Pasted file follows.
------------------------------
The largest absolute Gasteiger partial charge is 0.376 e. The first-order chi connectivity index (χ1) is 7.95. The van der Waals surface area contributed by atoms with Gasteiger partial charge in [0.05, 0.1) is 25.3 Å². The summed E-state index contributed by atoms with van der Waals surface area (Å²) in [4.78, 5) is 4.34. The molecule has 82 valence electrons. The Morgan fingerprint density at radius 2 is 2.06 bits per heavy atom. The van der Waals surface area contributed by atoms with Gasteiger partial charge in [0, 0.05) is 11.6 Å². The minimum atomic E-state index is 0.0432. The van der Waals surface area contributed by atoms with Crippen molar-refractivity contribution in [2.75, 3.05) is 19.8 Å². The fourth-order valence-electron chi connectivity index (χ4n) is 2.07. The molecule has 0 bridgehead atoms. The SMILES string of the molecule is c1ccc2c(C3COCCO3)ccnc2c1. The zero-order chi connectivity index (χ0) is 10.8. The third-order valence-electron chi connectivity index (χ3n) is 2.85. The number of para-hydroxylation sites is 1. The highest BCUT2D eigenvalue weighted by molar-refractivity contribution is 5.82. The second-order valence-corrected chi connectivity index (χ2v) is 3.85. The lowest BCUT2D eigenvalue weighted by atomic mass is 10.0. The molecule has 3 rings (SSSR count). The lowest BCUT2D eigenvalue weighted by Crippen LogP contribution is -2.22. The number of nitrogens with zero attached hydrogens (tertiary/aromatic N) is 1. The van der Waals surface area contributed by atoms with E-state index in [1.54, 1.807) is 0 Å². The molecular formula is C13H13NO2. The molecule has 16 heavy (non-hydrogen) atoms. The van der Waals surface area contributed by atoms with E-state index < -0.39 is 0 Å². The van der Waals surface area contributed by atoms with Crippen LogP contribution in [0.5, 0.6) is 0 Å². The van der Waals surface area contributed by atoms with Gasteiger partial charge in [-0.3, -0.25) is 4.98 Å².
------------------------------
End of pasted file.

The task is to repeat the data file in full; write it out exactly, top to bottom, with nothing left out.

The largest absolute Gasteiger partial charge is 0.376 e. The first-order chi connectivity index (χ1) is 7.95. The van der Waals surface area contributed by atoms with Gasteiger partial charge in [0.05, 0.1) is 25.3 Å². The summed E-state index contributed by atoms with van der Waals surface area (Å²) in [4.78, 5) is 4.34. The molecule has 82 valence electrons. The Morgan fingerprint density at radius 2 is 2.06 bits per heavy atom. The van der Waals surface area contributed by atoms with Gasteiger partial charge in [0, 0.05) is 11.6 Å². The minimum atomic E-state index is 0.0432. The van der Waals surface area contributed by atoms with Crippen molar-refractivity contribution in [2.75, 3.05) is 19.8 Å². The fourth-order valence-electron chi connectivity index (χ4n) is 2.07. The molecule has 0 bridgehead atoms. The SMILES string of the molecule is c1ccc2c(C3COCCO3)ccnc2c1. The zero-order chi connectivity index (χ0) is 10.8. The third-order valence-electron chi connectivity index (χ3n) is 2.85. The number of para-hydroxylation sites is 1. The highest BCUT2D eigenvalue weighted by molar-refractivity contribution is 5.82. The second-order valence-corrected chi connectivity index (χ2v) is 3.85. The lowest BCUT2D eigenvalue weighted by atomic mass is 10.0. The molecule has 3 rings (SSSR count). The lowest BCUT2D eigenvalue weighted by Crippen LogP contribution is -2.22. The number of nitrogens with zero attached hydrogens (tertiary/aromatic N) is 1. The van der Waals surface area contributed by atoms with E-state index in [1.54, 1.807) is 0 Å². The molecular formula is C13H13NO2. The molecule has 16 heavy (non-hydrogen) atoms. The van der Waals surface area contributed by atoms with E-state index < -0.39 is 0 Å². The van der Waals surface area contributed by atoms with Crippen LogP contribution in [0.5, 0.6) is 0 Å². The van der Waals surface area contributed by atoms with Gasteiger partial charge in [-0.3, -0.25) is 4.98 Å².